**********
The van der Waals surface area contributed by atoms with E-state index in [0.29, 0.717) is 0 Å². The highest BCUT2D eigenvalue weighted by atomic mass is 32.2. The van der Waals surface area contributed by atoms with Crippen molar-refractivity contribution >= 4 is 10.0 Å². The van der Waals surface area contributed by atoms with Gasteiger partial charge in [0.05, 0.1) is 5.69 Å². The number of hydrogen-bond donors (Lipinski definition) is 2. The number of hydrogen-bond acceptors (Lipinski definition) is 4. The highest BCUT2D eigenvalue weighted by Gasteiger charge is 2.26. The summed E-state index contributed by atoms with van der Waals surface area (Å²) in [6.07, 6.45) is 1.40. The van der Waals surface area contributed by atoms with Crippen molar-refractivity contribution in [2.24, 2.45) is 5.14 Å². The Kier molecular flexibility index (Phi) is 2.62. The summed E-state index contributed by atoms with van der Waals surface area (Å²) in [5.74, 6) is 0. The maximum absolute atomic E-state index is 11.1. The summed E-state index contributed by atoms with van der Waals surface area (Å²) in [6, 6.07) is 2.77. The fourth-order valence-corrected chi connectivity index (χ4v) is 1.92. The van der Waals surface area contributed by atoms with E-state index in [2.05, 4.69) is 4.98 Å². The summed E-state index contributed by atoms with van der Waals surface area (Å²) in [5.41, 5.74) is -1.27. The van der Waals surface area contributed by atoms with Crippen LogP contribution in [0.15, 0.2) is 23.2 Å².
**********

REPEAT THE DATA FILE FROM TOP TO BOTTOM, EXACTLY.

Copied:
The van der Waals surface area contributed by atoms with E-state index in [0.29, 0.717) is 0 Å². The highest BCUT2D eigenvalue weighted by atomic mass is 32.2. The van der Waals surface area contributed by atoms with Crippen molar-refractivity contribution >= 4 is 10.0 Å². The van der Waals surface area contributed by atoms with Gasteiger partial charge in [0.05, 0.1) is 5.69 Å². The number of hydrogen-bond donors (Lipinski definition) is 2. The number of hydrogen-bond acceptors (Lipinski definition) is 4. The highest BCUT2D eigenvalue weighted by Gasteiger charge is 2.26. The summed E-state index contributed by atoms with van der Waals surface area (Å²) in [6.07, 6.45) is 1.40. The van der Waals surface area contributed by atoms with Crippen molar-refractivity contribution in [2.24, 2.45) is 5.14 Å². The Kier molecular flexibility index (Phi) is 2.62. The summed E-state index contributed by atoms with van der Waals surface area (Å²) in [5.74, 6) is 0. The maximum absolute atomic E-state index is 11.1. The summed E-state index contributed by atoms with van der Waals surface area (Å²) in [6, 6.07) is 2.77. The fourth-order valence-corrected chi connectivity index (χ4v) is 1.92. The van der Waals surface area contributed by atoms with E-state index in [2.05, 4.69) is 4.98 Å². The summed E-state index contributed by atoms with van der Waals surface area (Å²) in [5.41, 5.74) is -1.27. The van der Waals surface area contributed by atoms with Crippen LogP contribution in [0.15, 0.2) is 23.2 Å².